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Old 09-24-2011, 01:59 PM
Ioannis Vranos
 
Default Ubuntu 11.10 Beta 2 (Oneiric Ocelot) Released

Yes, Ubuntu 32-bit comes with a PAE kernel.

However there is still a memory limitation on a per application basis.
As an example, I have VMware installed on my 32-bit Ubuntu 11.04
machine, which has 4 GB RAM, and VMware sees only 3.5 GB RAM.



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Old 09-24-2011, 10:06 PM
Ric Moore
 
Default Ubuntu 11.10 Beta 2 (Oneiric Ocelot) Released

On 09/24/2011 03:29 AM, Basil Chupin wrote:

On 24/09/11 17:08, Alan Pope wrote:


On 24 Sep 2011, at 06:29, Basil Chupin<blchupin@iinet.net.au> wrote:


(eg the 32-bit version can only operate with a max of 4GB of RAM
while the 64-bit version can handle quite a bit more).

That's not strictly true, and hasn't been for some time now. Ubuntu
32bit on machines with more than 4GB RAM can address that memory just
fine, so long as the chipset supports it. Most do.

Al.

Yep, but one doesn't go into minute details when giving a broad-based
answer :-) .

In another place a person asked a question which contained several
questions. Each question required someone writing a short essay as an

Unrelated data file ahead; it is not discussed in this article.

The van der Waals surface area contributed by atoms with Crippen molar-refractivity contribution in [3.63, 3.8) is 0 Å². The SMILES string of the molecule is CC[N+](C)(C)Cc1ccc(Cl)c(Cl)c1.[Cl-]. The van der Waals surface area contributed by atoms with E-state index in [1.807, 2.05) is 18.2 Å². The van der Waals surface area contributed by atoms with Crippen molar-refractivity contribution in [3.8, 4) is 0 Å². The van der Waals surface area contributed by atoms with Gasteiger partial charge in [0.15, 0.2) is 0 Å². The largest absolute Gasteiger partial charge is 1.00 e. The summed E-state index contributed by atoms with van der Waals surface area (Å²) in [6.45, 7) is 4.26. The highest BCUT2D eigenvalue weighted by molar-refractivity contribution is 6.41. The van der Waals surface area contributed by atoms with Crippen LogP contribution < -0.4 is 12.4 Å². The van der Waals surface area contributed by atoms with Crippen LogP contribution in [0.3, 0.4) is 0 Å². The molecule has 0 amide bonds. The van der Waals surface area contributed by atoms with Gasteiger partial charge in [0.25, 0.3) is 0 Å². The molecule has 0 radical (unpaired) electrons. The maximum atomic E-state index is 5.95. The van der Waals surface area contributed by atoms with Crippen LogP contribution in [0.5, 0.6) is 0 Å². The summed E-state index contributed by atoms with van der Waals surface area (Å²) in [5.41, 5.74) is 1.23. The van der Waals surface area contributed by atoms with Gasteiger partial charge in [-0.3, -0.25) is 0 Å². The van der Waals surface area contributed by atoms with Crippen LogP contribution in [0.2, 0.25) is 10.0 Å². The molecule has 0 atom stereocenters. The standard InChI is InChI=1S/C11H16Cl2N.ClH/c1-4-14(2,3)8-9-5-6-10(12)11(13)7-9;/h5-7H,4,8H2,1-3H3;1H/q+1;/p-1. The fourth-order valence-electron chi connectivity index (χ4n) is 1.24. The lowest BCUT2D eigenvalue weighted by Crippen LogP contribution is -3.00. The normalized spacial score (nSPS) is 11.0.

answer. My private response to that person was just this: search the
internet for the information - eg, the information re each question is
fully available on wikipedia - and then ask on the list for anything not
fully understood.


When I jammed my new motherboard with 6 AMD cpu's and 16 gigs of ram,
32bit Ubuntu ran just fine by merely plugging the harddrive back to the
new motherboard, with the correct kernel ...which I pre-loaded up in
advance. But, as soon as I got my DVD, I loaded 64 bit and it really
rolls better. So, as Basil noted, the "broad-based" answer is with a
64bit CPU, less-than 4 gigs of ram, go 32bit. 4 Gigs or better, go
64bit. Just as a rule-of-thumb mind you. YMMV, as always. Ric




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Old 09-24-2011, 10:11 PM
Ric Moore
 
Default Ubuntu 11.10 Beta 2 (Oneiric Ocelot) Released

On 09/24/2011 04:35 AM, Koh Choon Lin wrote:

Hi


(eg the 32-bit version can only operate with a max of 4GB of RAM while the 64-bit version can handle quite a bit more).


That's not strictly true, and hasn't been for some time now. Ubuntu 32bit on machines with more than 4GB RAM can address that memory just fine, so long as the chipset supports it. Most do.



On 32b with> 4GiB RAM, I found that PCs on Microsoft products are
unstable. Unix is working normally AFAIK.


There was no 64bit Java support for the older versions of 64bit Windows.
We have had some Windows user people tearing their hair out on the
Wonderland project over this issue. Of course we Linux users just
chortle at them. But, the newer Windows is reported to support 64bit
java now. Heh, just another reason for Gates to get into their pockets
and force an upgrade. I feel for those poor suckers ...and then I laugh
and laugh. <evil grin> Ric